By Soumya Karlamangla
Los Angeles Times
With Gov. Neil Abercrombie expected to sign a same-sex marriage bill as early as Wednesday morning, Hawaii is poised to become the 15th state to legalize gay weddings.
SB 1 has been awaiting Abercrombie's signature since the Hawaii Senate passed the bill Tuesday afternoon in a 19-4 vote. If he gives the bill his OK, couples would be able to marry as soon as Dec. 2.
Hundreds of people gathered outside the state House on November 6, 2013, to demand lawmakers let the people vote on the legalization of gay marriage. (Photo credit: Mel Ah Ching/Hawaii Reporter.com)
The legislation in the Aloha State is just the latest in a recent flurry of activity regarding same-sex marriage rights. The Illinois Legislature passed a same-sex marriage bill last week, though Illinois Gov. Pat Quinn has said he will not sign his state’s bill until Nov. 20.
Illinois and Hawaii will bring the total number of states permitting gay marriage to 16. The District of Columbia also permits same-sex couples to wed.
"By giving loving gay and lesbian couples the right to marry if they choose, Hawaii exemplifies the values we hold dear as a nation," President Obama, a native of Hawaii, said in a statement after the vote. "I've always been proud to have been born in Hawaii, and today's vote makes me even prouder."
Abercrombie, who has been a vocal proponent of same-sex marriage, had called Hawaii's Legislature into special session to consider the same-sex marriage legislation.
“I look forward to signing this significant piece of legislation, which provides marriage equity and fully recognizes and protects religious freedoms,” he said in a statement after the Senate vote.
The House passed the bill 30-19 Friday night after a session that lasted nearly 12 hours. The bill, which had initially passed the Senate late last month, returned to accommodate changes made in the House.
Abercrombie noted the more than 50 hours of public testimony from thousands of citizens on both sides of the issue during the debate in the House, which he said resulted in "this significant bill, which directly creates a balance between marriage equity for same-sex couples and protects our 1st Amendment freedoms for religious organizations.”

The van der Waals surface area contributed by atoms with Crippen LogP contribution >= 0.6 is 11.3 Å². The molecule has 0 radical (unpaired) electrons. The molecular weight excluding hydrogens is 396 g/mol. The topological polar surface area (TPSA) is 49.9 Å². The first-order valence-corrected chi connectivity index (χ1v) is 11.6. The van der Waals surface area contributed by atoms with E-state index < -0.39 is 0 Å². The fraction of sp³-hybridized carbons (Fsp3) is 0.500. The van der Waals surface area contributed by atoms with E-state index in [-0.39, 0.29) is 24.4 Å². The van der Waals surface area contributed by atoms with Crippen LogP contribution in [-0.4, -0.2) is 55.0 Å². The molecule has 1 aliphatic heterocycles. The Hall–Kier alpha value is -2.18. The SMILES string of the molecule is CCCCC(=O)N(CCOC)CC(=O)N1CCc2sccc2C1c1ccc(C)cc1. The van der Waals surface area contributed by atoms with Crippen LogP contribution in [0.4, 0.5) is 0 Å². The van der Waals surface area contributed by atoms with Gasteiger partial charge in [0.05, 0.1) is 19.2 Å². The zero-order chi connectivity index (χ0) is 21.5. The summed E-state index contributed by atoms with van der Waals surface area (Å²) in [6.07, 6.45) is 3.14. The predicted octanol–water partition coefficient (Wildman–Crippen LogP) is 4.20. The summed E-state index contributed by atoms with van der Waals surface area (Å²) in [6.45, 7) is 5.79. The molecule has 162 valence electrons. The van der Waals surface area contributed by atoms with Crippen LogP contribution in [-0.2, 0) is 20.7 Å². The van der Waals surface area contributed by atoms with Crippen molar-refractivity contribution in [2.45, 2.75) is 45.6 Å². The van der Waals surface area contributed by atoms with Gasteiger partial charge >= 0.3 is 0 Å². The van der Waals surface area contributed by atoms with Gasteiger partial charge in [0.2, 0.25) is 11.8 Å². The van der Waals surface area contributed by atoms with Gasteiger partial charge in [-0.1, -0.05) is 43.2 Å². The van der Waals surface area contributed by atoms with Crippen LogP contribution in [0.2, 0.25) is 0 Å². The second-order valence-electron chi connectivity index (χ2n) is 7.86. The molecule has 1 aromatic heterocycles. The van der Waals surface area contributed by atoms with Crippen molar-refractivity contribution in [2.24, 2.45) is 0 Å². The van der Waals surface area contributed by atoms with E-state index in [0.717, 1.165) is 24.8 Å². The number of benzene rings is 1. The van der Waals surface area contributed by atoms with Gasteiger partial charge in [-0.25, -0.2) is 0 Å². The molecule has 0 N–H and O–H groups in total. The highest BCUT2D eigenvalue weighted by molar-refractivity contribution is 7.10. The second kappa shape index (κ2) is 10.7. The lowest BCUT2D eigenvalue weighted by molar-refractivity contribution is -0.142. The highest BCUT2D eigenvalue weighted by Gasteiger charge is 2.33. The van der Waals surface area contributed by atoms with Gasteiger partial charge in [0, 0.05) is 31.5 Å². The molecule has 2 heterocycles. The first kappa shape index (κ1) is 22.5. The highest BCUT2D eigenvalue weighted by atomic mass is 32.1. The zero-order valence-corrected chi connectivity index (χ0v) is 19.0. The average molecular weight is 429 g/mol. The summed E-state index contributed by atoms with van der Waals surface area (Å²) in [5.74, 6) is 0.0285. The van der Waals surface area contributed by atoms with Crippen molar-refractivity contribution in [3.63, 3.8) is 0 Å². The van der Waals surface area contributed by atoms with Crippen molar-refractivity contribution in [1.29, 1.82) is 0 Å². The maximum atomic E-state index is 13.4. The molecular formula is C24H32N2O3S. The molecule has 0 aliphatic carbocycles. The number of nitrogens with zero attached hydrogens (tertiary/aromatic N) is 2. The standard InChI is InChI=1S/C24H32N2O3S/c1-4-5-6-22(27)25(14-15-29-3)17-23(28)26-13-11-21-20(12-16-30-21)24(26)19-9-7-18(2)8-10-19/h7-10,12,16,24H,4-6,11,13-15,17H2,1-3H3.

The Honolulu Capitol rotunda has been filled with both supporters and detractors of the bill. When the House passed the measure in the late hours of the night, both cheers and chants of “Let the people vote!” broke out.
Opponents cite a 1998 constitutional amendment that they claim prohibits the Legislature from allowing same-sex marriage. Supporters of the bill believe that the amendment gave the legislature
the power to ban same-sex marriage, but did not declare an outright prohibition.
In anticipation of the bill's passage, opponents of the law went to court to seek a temporary restraining order to block Abercrombie from signing any such measure, but Hawaii Circuit Court Judge Karl Sakamoto ruled Thursday that the action would be premature.
The judge has said he is willing to hear the case at a later date, and attorney Jack Dwyer said the group will seek an order to prevent any government official from issuing a marriage license until the question of the law's constitutionality is decided.
Atty. Gen. David Louie has said he believes the Legislature had the authority to approve same-sex marriage regardless of the amendment.
The U.S. Supreme Court’s decision in June to void a key section of the 1996 Defense of Marriage Act that denied federal benefits to gay and lesbian couples who were married under state law has opened the door to a number of lawsuits and new legislation on the issue.
In 2013, Delaware, Minnesota and Rhode Island began allowing such nuptials. New Jersey began allowing same-sex weddings in October after that state's supreme court ruled that the law now allowed it and Gov. Chris Christie dropped his opposition.
In Idaho on Friday, four couples filed a lawsuit in U.S. District Court seeking a similar right. The lawsuit covers those who were married elsewhere and want their nuptials to be legally recognized in Idaho, as well as those seeking to wed within the state.